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Annual Report: FOIA Lawsuits Reach Record Highs in FY 2018

by Christine Mehta on November 12th, 2018

Freedom of Information Act (FOIA) lawsuits continued to break record highs in FY 2018. According to case-by-case court records, 860 FOIA lawsuits were filed in FY 2018 against government agencies. In addition, the backlog of FOIA suits waiting to be decided rose to 1,204 cases, an all-time high.

Figure 1. FOIA Litigation Reaches Record Highs in FY 2018

Figure 1

Compared to an average of 402 FOIA suits per year during the Obama Administration, the rate of filing since President Trump assumed office has more than doubled. While suits rose during the latter years of the Obama Administration, the 860 suits filed in FY 2018, represent a 67 percent increase over filings during the last full fiscal year of the Obama Administration.

Although not the only factor, a notable pattern emerging during FY 2017 and 2018 is the rising number of nonprofit filers. In FY 2018, nonprofits comprised 56 percent of all FOIA lawsuits brought against the government. Nonprofits became increasingly active under the Obama Administration, but emerged as the majority of all FOIA lawsuit plaintiffs after President Trump took office. In FY 2016, nonprofit filers comprised just 36 percent of plaintiffs, whereas they comprised 50 percent or more in FY 2017 and FY 2018 (see previous report, “FOIA Suits Filed by Nonprofit/Advocacy Groups Have Doubled Under Trump”). Suits filed by reporters and news organizations also have been increasing.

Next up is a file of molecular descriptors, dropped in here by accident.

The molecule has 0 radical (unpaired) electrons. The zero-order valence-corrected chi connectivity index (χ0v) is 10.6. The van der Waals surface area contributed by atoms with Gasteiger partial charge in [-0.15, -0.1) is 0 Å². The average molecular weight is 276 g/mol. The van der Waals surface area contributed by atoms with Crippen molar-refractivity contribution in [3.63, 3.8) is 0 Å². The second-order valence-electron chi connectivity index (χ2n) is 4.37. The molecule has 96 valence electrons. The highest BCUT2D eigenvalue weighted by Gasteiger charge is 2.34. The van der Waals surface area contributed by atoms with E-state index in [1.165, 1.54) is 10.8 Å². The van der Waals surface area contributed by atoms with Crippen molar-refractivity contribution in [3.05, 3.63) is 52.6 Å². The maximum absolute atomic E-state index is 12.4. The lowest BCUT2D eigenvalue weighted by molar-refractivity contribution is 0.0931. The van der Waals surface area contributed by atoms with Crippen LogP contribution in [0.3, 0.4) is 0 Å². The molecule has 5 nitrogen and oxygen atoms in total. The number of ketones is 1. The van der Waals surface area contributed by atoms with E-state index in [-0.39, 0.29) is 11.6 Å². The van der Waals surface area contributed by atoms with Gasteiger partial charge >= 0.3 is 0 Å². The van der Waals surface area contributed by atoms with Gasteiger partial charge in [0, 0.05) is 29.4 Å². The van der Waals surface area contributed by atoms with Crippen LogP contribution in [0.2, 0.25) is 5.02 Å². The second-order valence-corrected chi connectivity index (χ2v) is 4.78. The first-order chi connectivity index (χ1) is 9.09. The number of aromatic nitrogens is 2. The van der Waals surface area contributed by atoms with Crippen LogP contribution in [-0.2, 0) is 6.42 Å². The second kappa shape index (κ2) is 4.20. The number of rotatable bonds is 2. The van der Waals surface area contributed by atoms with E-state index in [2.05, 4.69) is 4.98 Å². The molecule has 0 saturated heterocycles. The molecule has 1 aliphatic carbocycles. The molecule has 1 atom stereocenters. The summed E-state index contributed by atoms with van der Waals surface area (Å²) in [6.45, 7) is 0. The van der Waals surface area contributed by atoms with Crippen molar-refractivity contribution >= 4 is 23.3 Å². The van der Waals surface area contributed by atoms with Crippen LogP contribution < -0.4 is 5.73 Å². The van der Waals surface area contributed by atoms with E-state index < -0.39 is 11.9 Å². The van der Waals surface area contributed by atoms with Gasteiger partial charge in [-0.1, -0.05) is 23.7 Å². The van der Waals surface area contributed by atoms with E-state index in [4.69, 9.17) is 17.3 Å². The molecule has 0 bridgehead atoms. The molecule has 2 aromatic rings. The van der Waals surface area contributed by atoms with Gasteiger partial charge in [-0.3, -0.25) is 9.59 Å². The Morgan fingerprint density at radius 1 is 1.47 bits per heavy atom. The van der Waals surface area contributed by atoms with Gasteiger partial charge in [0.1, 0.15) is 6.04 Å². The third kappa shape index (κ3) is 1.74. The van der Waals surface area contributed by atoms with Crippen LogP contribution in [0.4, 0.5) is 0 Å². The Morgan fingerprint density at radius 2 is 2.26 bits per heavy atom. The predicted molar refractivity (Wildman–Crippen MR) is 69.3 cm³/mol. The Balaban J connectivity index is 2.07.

FY 2018 FOIA Lawsuits App

Accompanying this report, has just updated the period covered by the project’s FOIA Lawsuits App. This free user tool allows the public to drill into these numbers to track FOIA litigation trends over time.

Available are trends not only on new suits filed, but also on how long suits have taken to complete. The backlog of FOIA cases currently pending before federal district courts is also detailed, along with how long cases have been waiting resolution.

Users can examine overall figures, or drill in by government department, by agencies within departments, and by independent agencies.

Who was sued in FY 2018?

In FY 2018, the Departments of Justice and Homeland Security remained in the top spots, although the number of suits against each, especially Homeland Security have increased significantly. Across the board, FY 2018 was a record-setting year for number of suits filed against top agencies. Both the Justice Department and Department of Homeland Security were sued more frequently under FOIA than any previous year. In FY 2016, the Department of Homeland Security was sued 67 times. That number has jumped to 150 suits in FY 2018. Similarly, the Department of Justice was sued 165 times in FY 2016, and 228 times in FY 2018.